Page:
LIKE a fine wine, Hyundai’s Santa Fe gets better with age.
My only misgiving, if you can call it that, is the price that continues to creep northwards.
You’ll be lucky to see any change out of $60k for the top-of-the-range Highlander, once you add in on-road costs.
Still, when you look at the competition, that’s about the going rate for a 7-seat SUV these days, unless of course you opt for one of the cheaper ute-based offerings that have suddenly appeared.
For this model update, Hyundai has stamped the car with the new corporate face, which extends to redesigned lights, bumpers and radiator grille.
Headlights and tail-lights have been updated, together with new foglights and daytime LEDs.
Highlander also adds LEDs in the turn signals and reverse light.
Siri Eyes Free (iOS) and Google Now (Android) voice activation have been added to make calls, play music, or compose text messages.
But the big news is the arsenal of new safety equipment with this model.
New to the mix are save-your-bacon Forward Collision Warning (FCW) with Autonomous Emergency Braking (AEB). There’s also Blind Spot Detection (BSD), Lane Change Assist (LCA) and Rear Cross Traffic Alert (RCTA).
Cruise control is now adaptive and automatically maintains a distance between you and the car in front.
The updated 2.2-litre four cylinder turbo diesel is one of the best in the business.
The common rail direction injection diesel produces 147kW and 440Nm, the latter from a low 1750 revs.
The diesel is teamed with a six-speed automatic in this model, with the facility to change gears manually if desired, but no change paddles.
Comes with a full-size alloy spare, can tow a 2000kg braked load and service is due every 15,000km or 12 months, whichever comes first, with fixed lifetime service costs.
It rides like a magic carpet, thanks to many hours of local suspension development.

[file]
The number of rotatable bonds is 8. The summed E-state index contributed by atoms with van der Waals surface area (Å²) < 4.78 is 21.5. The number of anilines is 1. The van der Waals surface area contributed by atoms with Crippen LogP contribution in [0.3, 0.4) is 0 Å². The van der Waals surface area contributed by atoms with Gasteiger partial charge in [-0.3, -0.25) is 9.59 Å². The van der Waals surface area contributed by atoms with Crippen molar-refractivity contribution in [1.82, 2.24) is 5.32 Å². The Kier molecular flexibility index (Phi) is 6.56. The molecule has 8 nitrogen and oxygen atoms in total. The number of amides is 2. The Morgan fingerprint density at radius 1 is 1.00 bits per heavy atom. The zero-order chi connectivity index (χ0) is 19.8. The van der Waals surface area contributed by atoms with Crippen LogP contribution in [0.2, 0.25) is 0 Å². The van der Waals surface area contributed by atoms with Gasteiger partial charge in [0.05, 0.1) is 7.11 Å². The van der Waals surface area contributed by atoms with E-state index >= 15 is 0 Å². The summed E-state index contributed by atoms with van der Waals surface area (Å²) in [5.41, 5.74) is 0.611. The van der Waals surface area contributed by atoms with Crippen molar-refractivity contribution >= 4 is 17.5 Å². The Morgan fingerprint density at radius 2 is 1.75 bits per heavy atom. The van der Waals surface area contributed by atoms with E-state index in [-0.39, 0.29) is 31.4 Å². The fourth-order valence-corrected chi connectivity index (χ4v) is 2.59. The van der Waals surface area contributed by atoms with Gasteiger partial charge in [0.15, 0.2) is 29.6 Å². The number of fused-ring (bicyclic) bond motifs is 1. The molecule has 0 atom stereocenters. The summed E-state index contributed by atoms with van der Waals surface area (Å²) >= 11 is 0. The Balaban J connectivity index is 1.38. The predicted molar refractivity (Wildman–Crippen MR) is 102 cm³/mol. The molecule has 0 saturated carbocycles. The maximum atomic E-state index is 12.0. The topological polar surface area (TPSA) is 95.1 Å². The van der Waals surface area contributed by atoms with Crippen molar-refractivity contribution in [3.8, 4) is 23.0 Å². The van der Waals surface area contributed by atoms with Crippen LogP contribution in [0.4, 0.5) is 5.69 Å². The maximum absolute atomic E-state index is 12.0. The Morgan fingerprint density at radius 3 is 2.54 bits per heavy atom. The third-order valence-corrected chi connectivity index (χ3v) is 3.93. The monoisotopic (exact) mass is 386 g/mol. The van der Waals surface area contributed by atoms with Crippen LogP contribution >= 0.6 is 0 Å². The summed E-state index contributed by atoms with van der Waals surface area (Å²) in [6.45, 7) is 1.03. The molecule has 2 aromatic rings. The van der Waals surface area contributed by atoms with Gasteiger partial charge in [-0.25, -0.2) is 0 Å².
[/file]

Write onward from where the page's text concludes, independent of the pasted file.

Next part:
The cabin is generously appointed with large comfortable front seats that are both heated and cooled.
The two outboard seats in the second row are also heated.
It comes with leather and climate air, front and rear parking sensors, as well as automatic reverse and parallel parking.
A premium 550 watt 10-speaker Infinity audio system provides musical accompaniment, with separate subwoofer and external amplifier.
We found the car smooth and comfortable to drive and very economical too.
Rated at 7.7 litres/100km, we were getting 7.6 after 400km.
The suspension setup carries over from the previous model, with a minor change to the rear suspension.
Thankfully a digital speed-ometer has finally been added to the instrument cluster, making it easy to keep track of your speed, along with the satnav, which shows the current speed limit, and warnings for school zones and speed cameras.
Flexsteer offers the driver a choice of normal or sport for steering input, plus there’s a choice of normal, eco or sport drive modes that alter throttle response and gear change points.
Verdict: Santa Fe’s only real opposition in a diesel is the Kia Sorento, which brings a sportier edge to the equation. You can’t go wrong either way.